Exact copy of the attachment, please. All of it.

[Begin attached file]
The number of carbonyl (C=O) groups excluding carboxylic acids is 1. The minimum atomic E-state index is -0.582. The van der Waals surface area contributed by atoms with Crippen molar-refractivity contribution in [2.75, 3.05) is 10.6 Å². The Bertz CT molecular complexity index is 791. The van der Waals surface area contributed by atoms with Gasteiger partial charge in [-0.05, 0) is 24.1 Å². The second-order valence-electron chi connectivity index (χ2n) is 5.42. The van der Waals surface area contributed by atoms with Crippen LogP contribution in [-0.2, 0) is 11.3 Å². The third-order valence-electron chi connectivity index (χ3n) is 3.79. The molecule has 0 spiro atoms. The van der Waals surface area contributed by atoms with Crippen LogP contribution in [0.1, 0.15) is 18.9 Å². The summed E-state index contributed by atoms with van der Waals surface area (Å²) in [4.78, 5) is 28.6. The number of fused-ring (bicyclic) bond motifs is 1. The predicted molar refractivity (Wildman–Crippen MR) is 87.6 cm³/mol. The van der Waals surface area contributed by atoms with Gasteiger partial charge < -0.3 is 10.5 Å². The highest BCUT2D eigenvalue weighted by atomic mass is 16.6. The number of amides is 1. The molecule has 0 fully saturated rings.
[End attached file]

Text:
The number of carbonyl (C=O) groups excluding carboxylic acids is 1. The minimum atomic E-state index is -0.582. The van der Waals surface area contributed by atoms with Crippen molar-refractivity contribution in [2.75, 3.05) is 10.6 Å². The Bertz CT molecular complexity index is 791. The van der Waals surface area contributed by atoms with Gasteiger partial charge in [-0.05, 0) is 24.1 Å². The second-order valence-electron chi connectivity index (χ2n) is 5.42. The van der Waals surface area contributed by atoms with Crippen LogP contribution in [-0.2, 0) is 11.3 Å². The third-order valence-electron chi connectivity index (χ3n) is 3.79. The molecule has 0 spiro atoms. The van der Waals surface area contributed by atoms with Crippen LogP contribution in [0.1, 0.15) is 18.9 Å². The summed E-state index contributed by atoms with van der Waals surface area (Å²) in [4.78, 5) is 28.6. The number of fused-ring (bicyclic) bond motifs is 1. The predicted molar refractivity (Wildman–Crippen MR) is 87.6 cm³/mol. The van der Waals surface area contributed by atoms with Gasteiger partial charge < -0.3 is 10.5 Å². The highest BCUT2D eigenvalue weighted by atomic mass is 16.6. The number of amides is 1. The molecule has 0 fully saturated rings.